We lived in this lovely valley about five years. When we arrived there was only a cook-house, a bunk-house, and a big barn. we lived in our tents until our little company could build houses to live in. This meant three small houses. Later on three more were built by private families who worked at the mill. Most of these families were temporary until they pre-empted or homesteaded. This made a little village. We did not have a post office but we had a telephone. People who owned this saw mill in an earlier time had a post office called "Bluevale" but it was discontinued.
In February 1885, my sister Ida gave birth to a baby boy, John Theron. Later in the spring the Singletons moved to their pre-emption located on a park. A park, in those days, was an open place on a ridge between two streams.
In the fall of 1885 my father married Mary Chilcote, who came from Bedford, Iowa to Chadron, Nebraska by railroad and then to Rapid City by stage coach, where my father met her. She had known our family for sometime and knew my mother. We had some good times together going fishing up the canyon on the creek where there were deep holes. Trout were not planted at that time but we caught bullheads. My father often made trips to Rapid City selling lumber and buying supplies for the cook-house and for the families living there and working at the mill. We would sometimes go with him as far as South Canyon and stay there and pick wild raspberries, gooseberries, chokecherries and sometimes plums, when each was in season, until he came from town; we took our lunch and we knew the location of a spring where we could get water.
We made a trip to Sturgis and Fort Mead that took a whole day's travel by wagon and horse. We knew people from Iowa that lived in Sturgis.
There was not much for amusement and entertainment for anyone. On Sundays the young fellows would get out on an open place and practice cracking the big bull whip to see who could crack it the loudest and handle it the best.
There were some girls my age at the mill camp and we played in the creek and explored the scenery around the mill site. We were not allowed near the mill or lumber yard when they were running but when closed on Sundays we would go through the mill sight-seeing and slide down the skids where they slid the lumber down to the ground level to the lumber yard. One time they let us ride on the carrier that run the logs to the big saw. This was not a safe place for us.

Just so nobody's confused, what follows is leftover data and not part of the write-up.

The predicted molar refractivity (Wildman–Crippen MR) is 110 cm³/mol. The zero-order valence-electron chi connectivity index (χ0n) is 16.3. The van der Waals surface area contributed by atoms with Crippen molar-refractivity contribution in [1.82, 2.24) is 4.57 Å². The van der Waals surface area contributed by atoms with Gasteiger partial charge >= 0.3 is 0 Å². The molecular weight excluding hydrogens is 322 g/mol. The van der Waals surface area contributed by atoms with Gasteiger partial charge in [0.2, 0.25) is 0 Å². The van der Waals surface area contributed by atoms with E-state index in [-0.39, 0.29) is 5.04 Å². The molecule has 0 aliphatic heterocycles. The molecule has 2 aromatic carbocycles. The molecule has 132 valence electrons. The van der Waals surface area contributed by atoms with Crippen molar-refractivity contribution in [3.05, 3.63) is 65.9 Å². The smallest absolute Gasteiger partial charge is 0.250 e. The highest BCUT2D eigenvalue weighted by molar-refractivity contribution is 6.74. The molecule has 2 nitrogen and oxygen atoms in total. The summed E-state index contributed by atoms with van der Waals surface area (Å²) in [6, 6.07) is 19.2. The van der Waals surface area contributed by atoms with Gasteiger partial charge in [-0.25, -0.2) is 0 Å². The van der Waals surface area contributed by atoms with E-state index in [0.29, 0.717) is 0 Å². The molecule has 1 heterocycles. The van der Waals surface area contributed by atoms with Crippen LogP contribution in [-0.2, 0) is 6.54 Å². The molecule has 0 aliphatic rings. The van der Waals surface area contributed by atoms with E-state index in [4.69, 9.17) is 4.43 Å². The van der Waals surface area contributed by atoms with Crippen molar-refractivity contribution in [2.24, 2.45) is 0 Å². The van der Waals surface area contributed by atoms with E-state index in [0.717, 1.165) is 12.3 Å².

They had two or three yoke of oxen at the mill to haul logs and skid logs in the timber to the platform where they loaded the logs on the wagons. They claimed a yoke of oxen was better for this than horses; they used them also to haul logs to the log yard. A middle-aged man handled the oxen, everyone could not do it. I remember the names of some the oxen: Dodge, Logan, Bill, Red, and Lep.
I did not go to school the first year we were in the Hills. The next year, 1885, my father made arrangements for me to go to school in Rapid City. I was curious about a large new lonesome looking building set off by itself about one mile east of Rapid City, and learned it was the first building of the S.D. School of Mines. Two sons of mine were to graduate from this school; Donald, in 1930, and Dean, in 1934.
The boom days of Rapid City were over by this time.
That fall a log school house was built about one-half mile from the mill on a ranch, at that time called the Julia Heath Ranch. The desks, tables and benches were made by some carpenters that worked at the saw mill. The blackboard was made of surfaced boards and painted black.
My father was married now and we had a school near the saw mill, so I went back to the mill to school. I went to school here the next three years. At that time we had only six months of school during the year. My last term there was taught by Orpha (Le Graw) Haxby who is still living in Rapid City and is in her nineties. She was one of the first settlers there.
to be continued...